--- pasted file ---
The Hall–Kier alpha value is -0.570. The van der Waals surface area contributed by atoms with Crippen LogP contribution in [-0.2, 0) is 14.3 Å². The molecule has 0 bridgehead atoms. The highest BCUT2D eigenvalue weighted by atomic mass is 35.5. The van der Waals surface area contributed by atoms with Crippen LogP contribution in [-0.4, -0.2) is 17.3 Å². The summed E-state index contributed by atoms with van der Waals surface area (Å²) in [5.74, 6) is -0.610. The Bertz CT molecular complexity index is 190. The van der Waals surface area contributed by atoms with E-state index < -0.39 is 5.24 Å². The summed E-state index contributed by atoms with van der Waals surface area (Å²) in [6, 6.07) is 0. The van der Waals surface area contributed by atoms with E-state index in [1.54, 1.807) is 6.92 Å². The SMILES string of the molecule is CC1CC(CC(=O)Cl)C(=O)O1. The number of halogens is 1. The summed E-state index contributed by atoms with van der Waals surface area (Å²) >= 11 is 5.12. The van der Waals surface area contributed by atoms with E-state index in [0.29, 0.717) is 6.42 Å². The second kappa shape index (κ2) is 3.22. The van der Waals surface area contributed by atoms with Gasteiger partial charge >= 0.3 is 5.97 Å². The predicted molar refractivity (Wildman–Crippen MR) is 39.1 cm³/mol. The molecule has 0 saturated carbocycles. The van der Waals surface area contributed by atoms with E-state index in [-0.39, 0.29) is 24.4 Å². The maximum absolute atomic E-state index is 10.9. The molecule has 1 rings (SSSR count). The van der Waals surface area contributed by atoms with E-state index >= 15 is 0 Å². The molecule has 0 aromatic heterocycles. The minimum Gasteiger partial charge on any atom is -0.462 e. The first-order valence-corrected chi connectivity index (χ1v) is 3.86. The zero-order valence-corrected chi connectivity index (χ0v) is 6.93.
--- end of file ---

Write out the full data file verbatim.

The Hall–Kier alpha value is -0.570. The van der Waals surface area contributed by atoms with Crippen LogP contribution in [-0.2, 0) is 14.3 Å². The molecule has 0 bridgehead atoms. The highest BCUT2D eigenvalue weighted by atomic mass is 35.5. The van der Waals surface area contributed by atoms with Crippen LogP contribution in [-0.4, -0.2) is 17.3 Å². The summed E-state index contributed by atoms with van der Waals surface area (Å²) in [5.74, 6) is -0.610. The Bertz CT molecular complexity index is 190. The van der Waals surface area contributed by atoms with E-state index < -0.39 is 5.24 Å². The summed E-state index contributed by atoms with van der Waals surface area (Å²) in [6, 6.07) is 0. The van der Waals surface area contributed by atoms with E-state index in [1.54, 1.807) is 6.92 Å². The SMILES string of the molecule is CC1CC(CC(=O)Cl)C(=O)O1. The number of halogens is 1. The summed E-state index contributed by atoms with van der Waals surface area (Å²) >= 11 is 5.12. The van der Waals surface area contributed by atoms with E-state index in [0.29, 0.717) is 6.42 Å². The second kappa shape index (κ2) is 3.22. The van der Waals surface area contributed by atoms with Gasteiger partial charge >= 0.3 is 5.97 Å². The predicted molar refractivity (Wildman–Crippen MR) is 39.1 cm³/mol. The molecule has 0 saturated carbocycles. The van der Waals surface area contributed by atoms with E-state index in [-0.39, 0.29) is 24.4 Å². The maximum absolute atomic E-state index is 10.9. The molecule has 1 rings (SSSR count). The van der Waals surface area contributed by atoms with E-state index >= 15 is 0 Å². The molecule has 0 aromatic heterocycles. The minimum Gasteiger partial charge on any atom is -0.462 e. The first-order valence-corrected chi connectivity index (χ1v) is 3.86. The zero-order valence-corrected chi connectivity index (χ0v) is 6.93.